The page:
Costuming (by Natasha Hoffman) proved one of my favorite technical facets of the evening. I liked that some of the pieces felt as though they’d been pulled from a trunk of costume pieces, while the foundational pieces were absolutely lovely. A dip-dyed effect on some, and some made to appear quite distinctly as “costumes” (like Simon’s coat) again reaffirmed the idea that this was a performance and should not be mistaken as real life. Some of the costume pieces were lovely—Grusha’s dress one of my personal favorites—and others built up an idea of extravagant materialism. The commentary exposed in costumes spoke volumes about the dichotomies presented in the play.

Certainly, The Caucasian Chalk Circle is very different from more conservative theater usually shown in Utah Valley. It asks questions prominent in the 1940’s, and the format is unusual to behold. As a practitioner and student of theatre, I found the experience enlightening and unique. As a performance, it was present and formalistic, and I loved every moment of it. The innovative use of theatricality, combined with a solid script made for an evening of theater I would happily repeat. Running time went a little long (clocked at two hours and forty minutes), but it was so compelling that I wanted the play to have kept going. The nature of the show was simultaneously frustrating and invigorating, and the questions it left with me still require answers. However, I would strongly encourage anyone with a curiosity in epic theater, or someone simply seeking exposure to something new to check this piece out. I was highly impressed with the cumulative talent, and left wanting more. The Caucasian Chalk Circle was definitely one of the better pieces of theater I have had the pleasure of seeing.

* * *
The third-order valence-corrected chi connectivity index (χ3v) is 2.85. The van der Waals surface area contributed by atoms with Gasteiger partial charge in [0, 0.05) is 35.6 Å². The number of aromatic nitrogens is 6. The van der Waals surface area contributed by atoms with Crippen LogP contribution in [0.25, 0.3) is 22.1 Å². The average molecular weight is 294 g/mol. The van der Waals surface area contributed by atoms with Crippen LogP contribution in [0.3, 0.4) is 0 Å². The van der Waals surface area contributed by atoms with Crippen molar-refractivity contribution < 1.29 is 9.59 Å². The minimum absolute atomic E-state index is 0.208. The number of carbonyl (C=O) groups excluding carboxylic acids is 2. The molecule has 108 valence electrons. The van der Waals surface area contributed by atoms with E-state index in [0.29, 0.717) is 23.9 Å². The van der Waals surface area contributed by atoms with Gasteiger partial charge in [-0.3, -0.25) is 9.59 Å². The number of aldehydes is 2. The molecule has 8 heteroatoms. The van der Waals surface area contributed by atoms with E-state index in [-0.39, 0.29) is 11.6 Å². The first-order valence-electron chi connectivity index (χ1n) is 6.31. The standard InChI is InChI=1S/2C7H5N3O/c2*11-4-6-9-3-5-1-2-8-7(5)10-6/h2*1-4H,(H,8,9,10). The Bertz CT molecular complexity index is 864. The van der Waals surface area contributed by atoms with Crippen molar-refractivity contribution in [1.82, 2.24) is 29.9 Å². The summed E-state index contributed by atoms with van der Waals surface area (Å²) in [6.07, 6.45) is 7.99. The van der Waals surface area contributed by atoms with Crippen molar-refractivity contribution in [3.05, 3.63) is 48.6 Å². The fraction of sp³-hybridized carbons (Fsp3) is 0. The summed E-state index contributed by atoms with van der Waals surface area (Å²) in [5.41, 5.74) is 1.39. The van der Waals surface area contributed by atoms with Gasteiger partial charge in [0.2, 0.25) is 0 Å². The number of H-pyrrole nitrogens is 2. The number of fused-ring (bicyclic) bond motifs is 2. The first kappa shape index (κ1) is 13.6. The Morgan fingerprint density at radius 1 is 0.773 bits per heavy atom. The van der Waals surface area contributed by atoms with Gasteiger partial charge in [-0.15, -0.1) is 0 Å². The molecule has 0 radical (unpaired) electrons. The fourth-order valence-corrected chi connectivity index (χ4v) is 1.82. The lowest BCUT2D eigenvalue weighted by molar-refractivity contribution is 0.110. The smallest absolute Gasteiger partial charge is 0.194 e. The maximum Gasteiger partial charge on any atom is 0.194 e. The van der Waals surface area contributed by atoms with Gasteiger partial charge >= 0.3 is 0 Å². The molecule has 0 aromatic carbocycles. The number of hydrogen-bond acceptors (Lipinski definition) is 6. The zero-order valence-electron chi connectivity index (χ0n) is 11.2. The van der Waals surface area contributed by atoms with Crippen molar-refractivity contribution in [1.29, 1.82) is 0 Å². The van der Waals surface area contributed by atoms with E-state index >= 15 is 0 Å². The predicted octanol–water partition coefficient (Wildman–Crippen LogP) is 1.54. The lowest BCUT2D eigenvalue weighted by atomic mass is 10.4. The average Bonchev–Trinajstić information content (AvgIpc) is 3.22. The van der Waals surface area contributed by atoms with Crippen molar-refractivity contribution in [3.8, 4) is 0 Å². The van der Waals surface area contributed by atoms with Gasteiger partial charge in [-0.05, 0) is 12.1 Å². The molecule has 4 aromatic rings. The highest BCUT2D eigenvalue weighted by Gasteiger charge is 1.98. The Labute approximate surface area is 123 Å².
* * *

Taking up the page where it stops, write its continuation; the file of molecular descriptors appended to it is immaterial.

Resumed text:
The Caucasian Chalk Circle plays nightly at 7:30 PM through February 1 and at 2 PM on February 1 at the Noorda Theatre on the campus of Utah Valley University. Tickets are $8-12. For more information, visit www.uvu.edu/theatre/.